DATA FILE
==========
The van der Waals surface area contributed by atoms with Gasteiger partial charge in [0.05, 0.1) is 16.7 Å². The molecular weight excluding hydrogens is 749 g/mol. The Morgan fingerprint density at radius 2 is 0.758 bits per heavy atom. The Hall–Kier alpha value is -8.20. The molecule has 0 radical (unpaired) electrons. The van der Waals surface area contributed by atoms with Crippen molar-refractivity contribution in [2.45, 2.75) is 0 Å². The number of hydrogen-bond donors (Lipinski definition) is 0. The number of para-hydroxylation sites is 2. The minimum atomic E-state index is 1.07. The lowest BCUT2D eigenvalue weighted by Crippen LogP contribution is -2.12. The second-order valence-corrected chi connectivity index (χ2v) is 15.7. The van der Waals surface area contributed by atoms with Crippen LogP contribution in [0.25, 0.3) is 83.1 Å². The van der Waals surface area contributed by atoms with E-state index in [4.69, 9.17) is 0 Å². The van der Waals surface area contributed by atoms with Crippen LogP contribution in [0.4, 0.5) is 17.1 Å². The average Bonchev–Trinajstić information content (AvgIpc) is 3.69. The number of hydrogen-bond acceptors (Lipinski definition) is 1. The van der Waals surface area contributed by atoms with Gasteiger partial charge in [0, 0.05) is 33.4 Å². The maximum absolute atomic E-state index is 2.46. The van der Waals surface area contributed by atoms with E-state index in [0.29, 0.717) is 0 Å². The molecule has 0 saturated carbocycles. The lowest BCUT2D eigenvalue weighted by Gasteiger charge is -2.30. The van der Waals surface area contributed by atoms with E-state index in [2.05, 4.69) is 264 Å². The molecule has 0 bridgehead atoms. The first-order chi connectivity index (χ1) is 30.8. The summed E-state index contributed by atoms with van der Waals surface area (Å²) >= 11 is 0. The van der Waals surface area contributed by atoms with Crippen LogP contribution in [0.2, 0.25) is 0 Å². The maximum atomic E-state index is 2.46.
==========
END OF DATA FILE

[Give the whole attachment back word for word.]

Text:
The van der Waals surface area contributed by atoms with Gasteiger partial charge in [0.05, 0.1) is 16.7 Å². The molecular weight excluding hydrogens is 749 g/mol. The Morgan fingerprint density at radius 2 is 0.758 bits per heavy atom. The Hall–Kier alpha value is -8.20. The molecule has 0 radical (unpaired) electrons. The van der Waals surface area contributed by atoms with Crippen molar-refractivity contribution in [2.45, 2.75) is 0 Å². The number of hydrogen-bond donors (Lipinski definition) is 0. The number of para-hydroxylation sites is 2. The minimum atomic E-state index is 1.07. The lowest BCUT2D eigenvalue weighted by Crippen LogP contribution is -2.12. The second-order valence-corrected chi connectivity index (χ2v) is 15.7. The van der Waals surface area contributed by atoms with Crippen LogP contribution in [0.25, 0.3) is 83.1 Å². The van der Waals surface area contributed by atoms with E-state index in [4.69, 9.17) is 0 Å². The van der Waals surface area contributed by atoms with Crippen LogP contribution in [0.4, 0.5) is 17.1 Å². The average Bonchev–Trinajstić information content (AvgIpc) is 3.69. The number of hydrogen-bond acceptors (Lipinski definition) is 1. The van der Waals surface area contributed by atoms with Gasteiger partial charge in [0, 0.05) is 33.4 Å². The maximum absolute atomic E-state index is 2.46. The van der Waals surface area contributed by atoms with E-state index in [0.29, 0.717) is 0 Å². The molecule has 0 saturated carbocycles. The lowest BCUT2D eigenvalue weighted by Gasteiger charge is -2.30. The van der Waals surface area contributed by atoms with E-state index in [2.05, 4.69) is 264 Å². The molecule has 0 bridgehead atoms. The first-order chi connectivity index (χ1) is 30.8. The summed E-state index contributed by atoms with van der Waals surface area (Å²) >= 11 is 0. The van der Waals surface area contributed by atoms with Crippen LogP contribution in [0.2, 0.25) is 0 Å². The maximum atomic E-state index is 2.46.